Published by She Writes Press on June 3rd 2014
(244 pages) • Goodreads • Amazon • Barnes & Noble
Early one morning, Lidia Raven, mother of teenage twins, awakens to the sound of a sputtering airplane engine in the distance. After she and her girls miraculously survive the crash that destroys their home, they’re taken in by Lidia’s friend, Polly, a neighbor who lives alone on a sprawling estate. But Lidia has other problems. Her husband has left her for another man, she’s lost her job, and she fears more bad news is on the way when she discovers a connection between her and Tina Calderara, the pilot who crashed into her home. In the months following the crash, Lidia plunges into a mystery that upends every aspect of her life, forcing her to rethink everything she thinks she knows.
I’m excited to join in on the blog tour for Water on the Moon, a book that I otherwise wouldn’t have heard about! I’ve decided to go with my “reasons to read” style of review for this particular book. AND, don’t forget to check out the giveaway for a copy of the book at the bottom of the post!
Water on the Moon is about how a woman’s life is forever changed by an airplane crashing into her home. She works to uncover the mystery and strange historical connections between herself and the pilot, all while finding romance and caring for her daughters.
Reasons to Read
Connecticut! | I absolutely love reading books that are set in my home state. It doesn’t come around too often, since it’s ridiculously small and boring. Although Greenwich is the farthest possible town from where I’m from, it’s still cool to read about. I may have to make my way down for a visit at some point. I read another post by a tour host who mentioned living near an airport in Connecticut and fearing similar events. I can completely relate. I actually lived two minutes away from the main airport in Connecticut and all of my childhood home videos feature the noises of airplanes going overhead. I would lay on the grass and watch them go by, wondering what would happen in the event of a crash.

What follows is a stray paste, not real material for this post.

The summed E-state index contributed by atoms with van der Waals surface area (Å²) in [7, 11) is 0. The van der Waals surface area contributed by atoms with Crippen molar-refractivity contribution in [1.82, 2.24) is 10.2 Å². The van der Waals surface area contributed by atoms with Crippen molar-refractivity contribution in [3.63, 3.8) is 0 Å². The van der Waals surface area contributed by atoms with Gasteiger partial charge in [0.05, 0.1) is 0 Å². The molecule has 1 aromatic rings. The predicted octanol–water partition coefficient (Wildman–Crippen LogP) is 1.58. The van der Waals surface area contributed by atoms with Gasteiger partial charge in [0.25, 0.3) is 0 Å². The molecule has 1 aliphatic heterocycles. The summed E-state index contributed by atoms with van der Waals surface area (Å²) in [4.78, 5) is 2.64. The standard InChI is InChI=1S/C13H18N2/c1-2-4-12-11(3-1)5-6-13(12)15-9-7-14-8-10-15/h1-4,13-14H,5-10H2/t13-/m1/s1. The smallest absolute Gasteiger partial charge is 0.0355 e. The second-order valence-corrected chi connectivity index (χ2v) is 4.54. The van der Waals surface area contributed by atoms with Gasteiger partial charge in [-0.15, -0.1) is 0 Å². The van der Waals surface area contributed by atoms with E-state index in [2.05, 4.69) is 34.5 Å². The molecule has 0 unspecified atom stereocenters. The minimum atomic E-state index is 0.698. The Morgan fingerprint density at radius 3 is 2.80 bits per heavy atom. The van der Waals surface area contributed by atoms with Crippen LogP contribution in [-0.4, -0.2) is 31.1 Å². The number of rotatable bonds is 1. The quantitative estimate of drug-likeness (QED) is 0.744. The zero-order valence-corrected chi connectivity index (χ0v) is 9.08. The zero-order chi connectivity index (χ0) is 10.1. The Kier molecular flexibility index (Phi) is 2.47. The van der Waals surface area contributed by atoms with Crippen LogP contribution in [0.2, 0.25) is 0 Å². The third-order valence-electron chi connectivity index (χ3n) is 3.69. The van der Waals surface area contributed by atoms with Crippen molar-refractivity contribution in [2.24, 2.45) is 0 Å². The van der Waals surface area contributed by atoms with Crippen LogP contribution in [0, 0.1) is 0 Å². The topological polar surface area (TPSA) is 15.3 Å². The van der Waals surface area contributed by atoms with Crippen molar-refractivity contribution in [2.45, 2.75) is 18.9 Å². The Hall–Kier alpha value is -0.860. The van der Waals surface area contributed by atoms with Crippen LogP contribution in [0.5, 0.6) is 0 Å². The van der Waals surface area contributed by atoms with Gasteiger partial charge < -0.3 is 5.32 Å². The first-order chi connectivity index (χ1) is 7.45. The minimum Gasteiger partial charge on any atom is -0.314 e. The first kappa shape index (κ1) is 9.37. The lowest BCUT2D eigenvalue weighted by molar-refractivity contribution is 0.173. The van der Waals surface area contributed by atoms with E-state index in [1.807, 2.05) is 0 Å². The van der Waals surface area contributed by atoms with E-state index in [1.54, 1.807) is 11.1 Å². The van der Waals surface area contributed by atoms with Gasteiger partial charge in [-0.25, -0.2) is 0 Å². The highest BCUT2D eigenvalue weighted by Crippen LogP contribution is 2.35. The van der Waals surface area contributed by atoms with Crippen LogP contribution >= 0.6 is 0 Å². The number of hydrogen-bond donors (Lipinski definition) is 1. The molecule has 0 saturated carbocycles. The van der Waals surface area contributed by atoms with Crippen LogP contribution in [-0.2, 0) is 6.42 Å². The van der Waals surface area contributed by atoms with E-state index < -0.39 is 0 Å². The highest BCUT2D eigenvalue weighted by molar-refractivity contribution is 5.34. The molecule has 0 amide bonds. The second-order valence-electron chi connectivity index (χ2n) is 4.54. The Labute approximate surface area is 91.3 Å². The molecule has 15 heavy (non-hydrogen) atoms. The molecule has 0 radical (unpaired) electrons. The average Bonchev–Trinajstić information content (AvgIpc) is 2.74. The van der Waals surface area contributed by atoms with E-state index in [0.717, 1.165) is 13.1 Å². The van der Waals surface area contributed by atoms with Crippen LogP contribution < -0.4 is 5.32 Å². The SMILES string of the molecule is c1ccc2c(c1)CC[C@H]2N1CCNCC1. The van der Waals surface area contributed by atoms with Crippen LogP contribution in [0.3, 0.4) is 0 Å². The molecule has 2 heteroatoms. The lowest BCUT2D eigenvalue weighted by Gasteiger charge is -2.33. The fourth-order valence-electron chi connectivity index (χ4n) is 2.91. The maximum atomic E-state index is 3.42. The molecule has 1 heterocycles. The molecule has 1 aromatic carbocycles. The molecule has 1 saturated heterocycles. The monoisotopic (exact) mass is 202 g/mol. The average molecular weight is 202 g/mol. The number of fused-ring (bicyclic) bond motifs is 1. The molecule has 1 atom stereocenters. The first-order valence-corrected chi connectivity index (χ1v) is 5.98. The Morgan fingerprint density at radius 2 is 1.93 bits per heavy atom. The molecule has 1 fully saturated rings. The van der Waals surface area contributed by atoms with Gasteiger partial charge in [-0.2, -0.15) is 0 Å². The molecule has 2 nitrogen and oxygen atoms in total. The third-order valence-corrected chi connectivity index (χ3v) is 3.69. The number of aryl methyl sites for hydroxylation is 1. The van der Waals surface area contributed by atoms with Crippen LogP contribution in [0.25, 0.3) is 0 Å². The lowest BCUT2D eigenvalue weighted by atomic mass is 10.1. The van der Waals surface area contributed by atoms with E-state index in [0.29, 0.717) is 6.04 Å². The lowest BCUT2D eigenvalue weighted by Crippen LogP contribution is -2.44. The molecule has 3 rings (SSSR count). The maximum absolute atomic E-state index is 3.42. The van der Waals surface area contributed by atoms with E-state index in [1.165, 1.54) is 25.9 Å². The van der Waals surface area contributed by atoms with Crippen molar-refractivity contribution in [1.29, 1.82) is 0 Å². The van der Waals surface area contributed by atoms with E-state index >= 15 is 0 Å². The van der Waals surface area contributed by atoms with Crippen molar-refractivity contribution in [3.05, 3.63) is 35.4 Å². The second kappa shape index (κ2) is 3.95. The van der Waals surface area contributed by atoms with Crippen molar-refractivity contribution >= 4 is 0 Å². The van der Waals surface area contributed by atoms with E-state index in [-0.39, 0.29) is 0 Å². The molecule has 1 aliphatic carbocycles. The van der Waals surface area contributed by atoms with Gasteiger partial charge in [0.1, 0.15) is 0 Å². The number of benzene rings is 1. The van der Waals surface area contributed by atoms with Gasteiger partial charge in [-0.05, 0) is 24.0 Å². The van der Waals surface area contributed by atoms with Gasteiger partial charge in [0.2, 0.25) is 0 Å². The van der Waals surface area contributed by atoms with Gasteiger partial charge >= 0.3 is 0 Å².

Family history and mystery | The story centers around Lidia and her two daughters after a plane crashes into their home. This sends Lidia on a quest to find out the connection between herself and the pilot, which turns into an exploration of her family history. I LOVE stories that delve into the past. I won’t spoil anything, though!
Accessible writing style | As I’ve said before, writing style can make or break a book for me. Anything too similar to flowery poetry really doesn’t resonate with me. I found the writing in this book to be extremely accessible and easy to read. It was straightforward and simple – just the way I like it!
Cast of characters | I loved reading about all of the characters in this story: the neighbor, Polly, who takes them in; Lidia’s twin daughters; her ex-husband Owen, who left her for another man; and Harry, the FBI agent. They each had their own distinct stories.
Jean P. Moore began her professional life as an English teacher, later becoming a telecommunications executive. She and her husband, Steve, and Sly, their black Lab, divide their time between Greenwich, Connecticut and the Berkshires in Massachusetts, where Jean teaches yoga in the summers.
Her work has appeared in newspapers, magazines, and literary journals such as upstreet, SN Review,Adanna, Distillery, Skirt, Long Island Woman, the Hartford Courant, Greenwich Time, and the Philadelphia Inquirer. In 2009, Jean was selected to attend the Advanced Fiction Workshop, led by Nahid Rachlin, at the 92 Street Y. A short story, “Friday Night at the Olympia Theater” can be read online in Slow Trains, Spring, 2009. Additionally, a memoir piece, “Leaving Charles,” appears online in Persimmon Tree, Summer, 2011. Several poems, “Dancing with My Mother” (a finalist), “Evening,” and “Views of the Valley” can be read in21st Century Women’s Voices, 2013. Her novel Water on the Moon was published in June of 2014 and won the 2015 Independent Publishers Book Award for Contemporary Fiction.